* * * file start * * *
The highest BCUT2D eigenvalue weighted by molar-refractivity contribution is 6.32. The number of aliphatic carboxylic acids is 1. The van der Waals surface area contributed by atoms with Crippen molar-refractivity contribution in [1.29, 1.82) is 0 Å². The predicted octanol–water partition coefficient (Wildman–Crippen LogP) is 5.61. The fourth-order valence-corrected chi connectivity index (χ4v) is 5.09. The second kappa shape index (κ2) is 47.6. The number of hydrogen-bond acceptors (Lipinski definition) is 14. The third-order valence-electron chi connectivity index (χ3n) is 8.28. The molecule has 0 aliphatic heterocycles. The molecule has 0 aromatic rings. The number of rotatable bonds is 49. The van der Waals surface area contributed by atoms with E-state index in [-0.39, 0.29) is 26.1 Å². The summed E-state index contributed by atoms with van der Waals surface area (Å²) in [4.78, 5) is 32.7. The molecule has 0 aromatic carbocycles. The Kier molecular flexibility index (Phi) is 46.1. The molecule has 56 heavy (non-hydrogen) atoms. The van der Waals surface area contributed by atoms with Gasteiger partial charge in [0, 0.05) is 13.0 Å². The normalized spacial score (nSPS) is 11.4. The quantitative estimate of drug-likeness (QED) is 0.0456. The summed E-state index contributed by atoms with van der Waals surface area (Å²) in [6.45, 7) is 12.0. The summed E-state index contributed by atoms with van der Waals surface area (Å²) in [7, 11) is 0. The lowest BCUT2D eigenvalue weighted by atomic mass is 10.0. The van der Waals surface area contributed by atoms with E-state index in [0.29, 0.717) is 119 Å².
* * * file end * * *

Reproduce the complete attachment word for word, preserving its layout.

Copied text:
The highest BCUT2D eigenvalue weighted by molar-refractivity contribution is 6.32. The number of aliphatic carboxylic acids is 1. The van der Waals surface area contributed by atoms with Crippen molar-refractivity contribution in [1.29, 1.82) is 0 Å². The predicted octanol–water partition coefficient (Wildman–Crippen LogP) is 5.61. The fourth-order valence-corrected chi connectivity index (χ4v) is 5.09. The second kappa shape index (κ2) is 47.6. The number of hydrogen-bond acceptors (Lipinski definition) is 14. The third-order valence-electron chi connectivity index (χ3n) is 8.28. The molecule has 0 aliphatic heterocycles. The molecule has 0 aromatic rings. The number of rotatable bonds is 49. The van der Waals surface area contributed by atoms with E-state index in [-0.39, 0.29) is 26.1 Å². The summed E-state index contributed by atoms with van der Waals surface area (Å²) in [4.78, 5) is 32.7. The molecule has 0 aromatic carbocycles. The Kier molecular flexibility index (Phi) is 46.1. The molecule has 56 heavy (non-hydrogen) atoms. The van der Waals surface area contributed by atoms with Gasteiger partial charge in [0, 0.05) is 13.0 Å². The normalized spacial score (nSPS) is 11.4. The quantitative estimate of drug-likeness (QED) is 0.0456. The summed E-state index contributed by atoms with van der Waals surface area (Å²) in [6.45, 7) is 12.0. The summed E-state index contributed by atoms with van der Waals surface area (Å²) in [7, 11) is 0. The lowest BCUT2D eigenvalue weighted by atomic mass is 10.0. The van der Waals surface area contributed by atoms with E-state index in [0.29, 0.717) is 119 Å².